BOSTON – A third loss in four games saw TD Garden fans leave disappointed on Friday night as the Boston Celtics fell to the Orlando Magic, 117-109. After dropping two of their three games in California (and just scraping by in the one win they walked away with), a homestand seemed to be exactly what Boston needed, but their return home and the return of Robert Williams was spoiled.
It wasn’t spoiled by a superstar, an insane stat line, or a hard-fought battle. Instead, the Celtics got in their own way, allowing Moritz Wagner to drop 25 points while their offense sputtered. After a hot start, the Celtics are officially slumping.
But just because the shots aren’t falling doesn’t mean they should stop taking them, according to head coach Joe Mazzulla. He still wants his team taking open threes when they come their way, but when the makes aren’t there, they need to adjust on defense.
“If you’re open, you gotta shoot it. And we’re open. So, I’m not going to tell someone that’s open not to shoot it… When we don’t shoot well, we need to find other areas to affect the game, and that starts with our defense.”
Boston shot just 11-of-46 (23.9%) from distance against the Magic, adding to their recent shooting woes. Over their last four games, the Celtics have the second-worst shooting percentage in the NBA at 29.5%. Sam Hauser is shooting 20.0%, Derrick White is shooting 21.4%, and Marcus Smart is shooting 28.6% from deep over that span.
However, Mazzulla still emphasized the importance of taking open shots when they’re available. He said that the Celtics were getting good looks against Orlando, but when they weren’t falling, they should have honed in on their defense to help the offense get going.
“Even when they’re not going in, you gotta fight. Keep moving the ball and shoot it. And as far as defensively, we can get stops, get out, and get easy ones. That’s just one part of it, and I think it has more to do with our defensive stretches… Just gotta get better in that area.”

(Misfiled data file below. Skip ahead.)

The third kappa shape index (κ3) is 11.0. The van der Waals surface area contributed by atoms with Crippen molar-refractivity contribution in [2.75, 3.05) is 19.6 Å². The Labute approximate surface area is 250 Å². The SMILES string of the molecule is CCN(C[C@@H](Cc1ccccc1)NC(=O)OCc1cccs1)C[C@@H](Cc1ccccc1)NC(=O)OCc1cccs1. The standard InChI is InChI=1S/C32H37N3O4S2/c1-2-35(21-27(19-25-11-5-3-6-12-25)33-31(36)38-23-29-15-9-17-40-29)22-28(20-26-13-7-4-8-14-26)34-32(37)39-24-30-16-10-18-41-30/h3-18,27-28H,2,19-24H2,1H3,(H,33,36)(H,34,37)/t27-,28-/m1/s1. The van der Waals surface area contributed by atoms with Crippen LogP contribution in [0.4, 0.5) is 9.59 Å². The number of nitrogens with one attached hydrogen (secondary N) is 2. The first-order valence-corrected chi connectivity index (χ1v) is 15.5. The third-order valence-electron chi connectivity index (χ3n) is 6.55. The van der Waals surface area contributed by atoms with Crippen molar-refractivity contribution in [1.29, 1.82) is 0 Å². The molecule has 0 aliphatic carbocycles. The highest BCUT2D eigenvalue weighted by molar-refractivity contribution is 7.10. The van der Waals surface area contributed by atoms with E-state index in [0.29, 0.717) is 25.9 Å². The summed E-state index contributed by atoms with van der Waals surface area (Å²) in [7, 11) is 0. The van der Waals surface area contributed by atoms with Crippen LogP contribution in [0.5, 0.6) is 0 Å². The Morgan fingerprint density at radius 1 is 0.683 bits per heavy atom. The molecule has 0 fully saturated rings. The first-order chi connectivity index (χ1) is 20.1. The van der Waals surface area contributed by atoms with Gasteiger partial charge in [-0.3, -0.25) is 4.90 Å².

It was a sloppy performance for the Celtics on Friday night, as the turnover bug has hit them again, as they gave the ball away 14 times against Orlando. They also lacked energy, allowing the Magic to hunt down offensive rebounds left and right. The Magic tallied 15 offensive boards which, in part, led to 20 second-chance points.
Jayson Tatum pointed to these problems as the main factors that prevented the Celtics from making a run. He said Boston’s lack of shot-making caused them to falter and helped the Magic get comfortable.
“S***, turnovers and missed shots. I think, in a way, we started well, but after the first seven, eight minutes, we didn’t - I feel like we kind of let turnovers and missed shots affect our play. We didn’t have much energy. And that was everybody. We had a few good plays, but we didn’t put three, four five of them together. And they got comfortable.”
Before their now-infamous three-game California skid, the Celtics had the best offense in league history. Now, that’s no longer the case. Slumps happen throughout the course of an 82-game season but responding accordingly is what’s important. For Boston, that should mean locking in on defense - their calling card all of last year. That simply hasn’t been the case.
In their last four games, the Celtics have allowed 117.8 points per game, which ranks 20th over that span. Applied to the entire season, that number would be the second-worst in the league.
Obviously, there’s some element of luck involved. The Celtics aren’t always going to shoot as well as they did to start the season, and sometimes, opposing teams just get hot. But Boston needs to be able to control what they can control. And when the shots aren’t falling, Mazzulla made it clear that the defense can’t suffer because of it.
“If it doesn’t feel like we’re playing well on offense. Our defense still has to be our identity… We just have to connect the game regardless of the result.”